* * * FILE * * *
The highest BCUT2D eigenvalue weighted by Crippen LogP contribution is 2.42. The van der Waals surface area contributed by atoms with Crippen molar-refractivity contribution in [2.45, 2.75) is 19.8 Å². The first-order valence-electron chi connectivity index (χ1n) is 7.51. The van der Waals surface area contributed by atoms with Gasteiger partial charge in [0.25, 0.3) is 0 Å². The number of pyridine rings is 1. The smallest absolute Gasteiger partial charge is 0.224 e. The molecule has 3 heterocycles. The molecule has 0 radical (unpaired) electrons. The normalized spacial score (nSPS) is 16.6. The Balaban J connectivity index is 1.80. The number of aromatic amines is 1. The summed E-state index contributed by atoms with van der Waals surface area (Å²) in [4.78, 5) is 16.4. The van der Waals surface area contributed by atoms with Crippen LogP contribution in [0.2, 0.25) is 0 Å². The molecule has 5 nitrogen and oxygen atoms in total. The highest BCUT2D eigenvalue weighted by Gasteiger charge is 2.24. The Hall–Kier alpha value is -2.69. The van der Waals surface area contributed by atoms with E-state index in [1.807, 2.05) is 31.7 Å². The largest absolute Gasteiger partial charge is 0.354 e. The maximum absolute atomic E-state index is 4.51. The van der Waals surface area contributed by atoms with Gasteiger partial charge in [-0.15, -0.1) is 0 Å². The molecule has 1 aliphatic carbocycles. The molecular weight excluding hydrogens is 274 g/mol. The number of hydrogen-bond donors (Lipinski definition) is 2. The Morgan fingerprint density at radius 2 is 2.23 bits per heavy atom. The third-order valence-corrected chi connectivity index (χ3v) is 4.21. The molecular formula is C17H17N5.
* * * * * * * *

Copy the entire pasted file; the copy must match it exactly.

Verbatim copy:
The highest BCUT2D eigenvalue weighted by Crippen LogP contribution is 2.42. The van der Waals surface area contributed by atoms with Crippen molar-refractivity contribution in [2.45, 2.75) is 19.8 Å². The first-order valence-electron chi connectivity index (χ1n) is 7.51. The van der Waals surface area contributed by atoms with Gasteiger partial charge in [0.25, 0.3) is 0 Å². The number of pyridine rings is 1. The smallest absolute Gasteiger partial charge is 0.224 e. The molecule has 3 heterocycles. The molecule has 0 radical (unpaired) electrons. The normalized spacial score (nSPS) is 16.6. The Balaban J connectivity index is 1.80. The number of aromatic amines is 1. The summed E-state index contributed by atoms with van der Waals surface area (Å²) in [4.78, 5) is 16.4. The van der Waals surface area contributed by atoms with Crippen LogP contribution in [0.2, 0.25) is 0 Å². The molecule has 5 nitrogen and oxygen atoms in total. The highest BCUT2D eigenvalue weighted by Gasteiger charge is 2.24. The Hall–Kier alpha value is -2.69. The van der Waals surface area contributed by atoms with E-state index in [1.807, 2.05) is 31.7 Å². The largest absolute Gasteiger partial charge is 0.354 e. The maximum absolute atomic E-state index is 4.51. The van der Waals surface area contributed by atoms with Gasteiger partial charge in [-0.15, -0.1) is 0 Å². The molecule has 1 aliphatic carbocycles. The molecular weight excluding hydrogens is 274 g/mol. The number of hydrogen-bond donors (Lipinski definition) is 2. The Morgan fingerprint density at radius 2 is 2.23 bits per heavy atom. The third-order valence-corrected chi connectivity index (χ3v) is 4.21. The molecular formula is C17H17N5.